We don’t do deliberate practice enough as programmers. Instead, too much of our time is spent trying to get the next piece of work done. Perhaps we’ll clean it up tomorrow. Perhaps we’ll do it right next time.
Perhaps monkeys will fly.
Instead of trying to clean it up later, I recommend developing skill outside of production code. The Kata is one way to do that. CodeKata.com describes them this way:
“A kata is an exercise in karate where you repeat a form many, many times, making little improvements in each. The intent behind code kata is similar. Each is a short exercise (perhaps 30 minutes to an hour long).”
Today I’ll talk a little about Katas in Ruby, how I set them up, what they are good for – and the kata generator tool I wrote. Continued »
A few years ago I was working with a development team at the end of a very long release cycle. About 15 of us were gathered in a meeting room giving our status update. Most of the developers said they were done with implementation and were either waiting for feedback from testers, or were going to start looking at the next sprint. The rest of the developers were still working on building features for this release.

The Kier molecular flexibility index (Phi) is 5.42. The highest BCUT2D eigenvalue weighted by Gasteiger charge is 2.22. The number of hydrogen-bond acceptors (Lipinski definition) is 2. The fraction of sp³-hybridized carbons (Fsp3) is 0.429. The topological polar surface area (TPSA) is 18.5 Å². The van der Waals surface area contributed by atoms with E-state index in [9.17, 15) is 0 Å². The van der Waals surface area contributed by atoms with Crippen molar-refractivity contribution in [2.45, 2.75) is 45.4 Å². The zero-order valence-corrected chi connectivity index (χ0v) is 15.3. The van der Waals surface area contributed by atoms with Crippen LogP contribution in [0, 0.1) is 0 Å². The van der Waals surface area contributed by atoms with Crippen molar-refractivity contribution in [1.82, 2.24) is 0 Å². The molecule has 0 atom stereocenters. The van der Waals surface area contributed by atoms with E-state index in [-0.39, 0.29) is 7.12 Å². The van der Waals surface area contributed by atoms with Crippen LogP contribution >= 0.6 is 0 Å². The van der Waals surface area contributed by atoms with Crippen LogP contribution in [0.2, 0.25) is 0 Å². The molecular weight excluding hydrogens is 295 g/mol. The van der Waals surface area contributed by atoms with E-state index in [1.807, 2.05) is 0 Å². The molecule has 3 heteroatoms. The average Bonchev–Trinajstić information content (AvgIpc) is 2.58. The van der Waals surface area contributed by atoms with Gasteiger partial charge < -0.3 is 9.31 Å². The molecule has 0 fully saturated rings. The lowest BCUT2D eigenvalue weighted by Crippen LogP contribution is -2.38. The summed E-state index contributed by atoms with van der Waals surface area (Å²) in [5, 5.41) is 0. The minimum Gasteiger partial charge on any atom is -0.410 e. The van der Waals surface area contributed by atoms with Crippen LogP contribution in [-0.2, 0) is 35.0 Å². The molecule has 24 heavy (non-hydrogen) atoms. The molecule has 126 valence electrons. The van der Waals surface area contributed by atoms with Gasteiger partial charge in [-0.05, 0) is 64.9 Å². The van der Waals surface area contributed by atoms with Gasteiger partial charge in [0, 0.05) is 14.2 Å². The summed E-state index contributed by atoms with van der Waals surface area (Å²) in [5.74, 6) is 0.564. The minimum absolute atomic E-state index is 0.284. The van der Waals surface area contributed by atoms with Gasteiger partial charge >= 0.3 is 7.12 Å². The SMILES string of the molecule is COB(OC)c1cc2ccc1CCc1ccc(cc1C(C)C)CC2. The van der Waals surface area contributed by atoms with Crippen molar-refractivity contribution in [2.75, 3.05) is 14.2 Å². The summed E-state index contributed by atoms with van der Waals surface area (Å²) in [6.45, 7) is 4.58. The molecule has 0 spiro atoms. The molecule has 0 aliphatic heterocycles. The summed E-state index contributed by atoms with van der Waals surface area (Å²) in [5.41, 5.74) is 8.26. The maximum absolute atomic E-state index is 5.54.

After everyone gave their updates, the manager said we were about to have a code freeze. No more checking in code.
Developers were still implementing features, testers were still finding bugs that would probably need to be fixed, and we had not produced a candidate build yet. But, out manager said we were going to have a code freeze.
Over the weekend United Airlines overbooked a flight. They chose a few people, who had already paid for their tickets, to remove from that flight so that United employees could board as standby passengers. This is the age of cell phones, recording public life, and social media. Twitter, Facebook, Reddit, and news sites were flooded with the video of a man being dragged from the United flight. By Tuesday morning, United stock had dropped by $1.4 billion dollars. Yes, billion.